Al-Hindy has paid a price for her defiance. She has been injured three times with tear gas projectiles and twice with live bullets while protesting over the past year.

One killing to have gained international attention was that of Razan al-Najjar. A volunteer medic, she was shot dead by an Israeli sniper in June as she was treating wounded protesters.

The killing proved that health workers operate at extreme risk.

Alaa al-Ajramy is among those medics who has been busy during each of the weekly protests. The 34-year-old admitted that he feels a sense of great tension during the eight-hour shifts he works on Fridays.

“I’m not afraid of death or of not seeing my four children again,” he said. “But I can’t imagine being in the place of one of those young people, who lost their ability to use an arm or a leg again.”

More than 100 amputations have been carried out because of injuries to protesters, Gaza’s health ministry has stated. Around 25 of those requiring amputations were children.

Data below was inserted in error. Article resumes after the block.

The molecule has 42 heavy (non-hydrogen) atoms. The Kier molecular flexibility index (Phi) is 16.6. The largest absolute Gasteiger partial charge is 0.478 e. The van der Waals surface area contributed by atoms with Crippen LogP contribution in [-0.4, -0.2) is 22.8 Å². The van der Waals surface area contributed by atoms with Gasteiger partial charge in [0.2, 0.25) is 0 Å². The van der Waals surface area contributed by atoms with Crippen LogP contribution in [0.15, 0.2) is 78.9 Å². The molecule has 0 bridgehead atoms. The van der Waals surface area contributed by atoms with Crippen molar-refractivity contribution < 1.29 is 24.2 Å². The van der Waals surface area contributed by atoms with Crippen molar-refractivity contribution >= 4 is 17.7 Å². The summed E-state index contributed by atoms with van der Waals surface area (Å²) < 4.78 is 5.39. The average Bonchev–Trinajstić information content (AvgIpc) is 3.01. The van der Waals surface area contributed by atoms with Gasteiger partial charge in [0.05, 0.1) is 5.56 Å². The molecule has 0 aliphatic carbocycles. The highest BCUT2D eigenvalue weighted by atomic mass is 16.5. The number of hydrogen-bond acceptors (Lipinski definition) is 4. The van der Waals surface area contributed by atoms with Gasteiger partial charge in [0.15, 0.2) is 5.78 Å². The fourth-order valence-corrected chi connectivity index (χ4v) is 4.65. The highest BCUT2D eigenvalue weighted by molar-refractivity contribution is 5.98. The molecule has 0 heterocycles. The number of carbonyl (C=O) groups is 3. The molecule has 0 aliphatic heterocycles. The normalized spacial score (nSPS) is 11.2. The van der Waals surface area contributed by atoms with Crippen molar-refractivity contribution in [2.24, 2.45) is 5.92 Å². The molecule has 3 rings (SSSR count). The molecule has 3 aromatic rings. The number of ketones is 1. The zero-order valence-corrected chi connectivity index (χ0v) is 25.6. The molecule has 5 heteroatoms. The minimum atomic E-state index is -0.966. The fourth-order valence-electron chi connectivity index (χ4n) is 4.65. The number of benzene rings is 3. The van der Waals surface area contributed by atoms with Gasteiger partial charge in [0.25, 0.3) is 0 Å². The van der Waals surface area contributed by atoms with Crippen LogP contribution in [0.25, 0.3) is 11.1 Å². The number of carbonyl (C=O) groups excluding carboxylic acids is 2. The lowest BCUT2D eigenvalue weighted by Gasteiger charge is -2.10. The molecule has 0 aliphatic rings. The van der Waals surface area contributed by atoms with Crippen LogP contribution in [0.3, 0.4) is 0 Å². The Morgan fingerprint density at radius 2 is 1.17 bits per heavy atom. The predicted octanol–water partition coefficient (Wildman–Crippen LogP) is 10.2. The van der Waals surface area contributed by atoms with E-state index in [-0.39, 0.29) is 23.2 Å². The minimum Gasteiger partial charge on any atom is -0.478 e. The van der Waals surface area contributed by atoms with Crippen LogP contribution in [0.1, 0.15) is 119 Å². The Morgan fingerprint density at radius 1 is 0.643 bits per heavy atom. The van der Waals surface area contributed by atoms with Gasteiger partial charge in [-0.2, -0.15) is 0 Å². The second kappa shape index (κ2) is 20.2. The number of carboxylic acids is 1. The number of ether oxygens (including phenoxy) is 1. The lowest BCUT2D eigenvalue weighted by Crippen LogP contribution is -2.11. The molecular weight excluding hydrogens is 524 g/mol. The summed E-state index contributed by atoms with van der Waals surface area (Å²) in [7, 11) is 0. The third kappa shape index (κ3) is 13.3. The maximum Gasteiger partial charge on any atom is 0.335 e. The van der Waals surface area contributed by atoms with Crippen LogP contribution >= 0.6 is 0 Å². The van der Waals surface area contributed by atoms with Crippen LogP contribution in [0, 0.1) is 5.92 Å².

The most harrowing experience which al-Ajramy went through was to witness the killing of his colleague Mousa Jaber Abu Hassanein in May. “My friend bled for 15 minutes,” said al-Ajramy. “And during that time we were not able to reach him because of the heavy fire around him. We couldn’t intervene to save his life.”

Journalists are also in danger at the demonstrations. Two have been killed while covering the protests.

Their deaths have not deterred colleagues from chronicling the full extent of Israel’s cruelty.

The only protection which one particular journalist has been given is that the news agency for which he works publishes his video reports without naming him.

The journalist explained that his worst day was when Israel massacred about 60 protesters last year on May 14.

The journalist was working in eastern Gaza when Israeli troops opened fire. “Suddenly, everyone around me started falling to the ground,” he said. “Some were shot in the head, others in the arm or leg. It was very difficult. I turned on my camera and crawled among the crowd.”

Admired among colleagues for his bravery, the journalist has kept on venturing to within 100 meters of the boundary fence. “I get close to the fence, so that I can be close to the demonstrators,” he said. “I try to document Israel’s crimes against these people.”

The Electronic Intifada

Next article – Israel’s medical experiments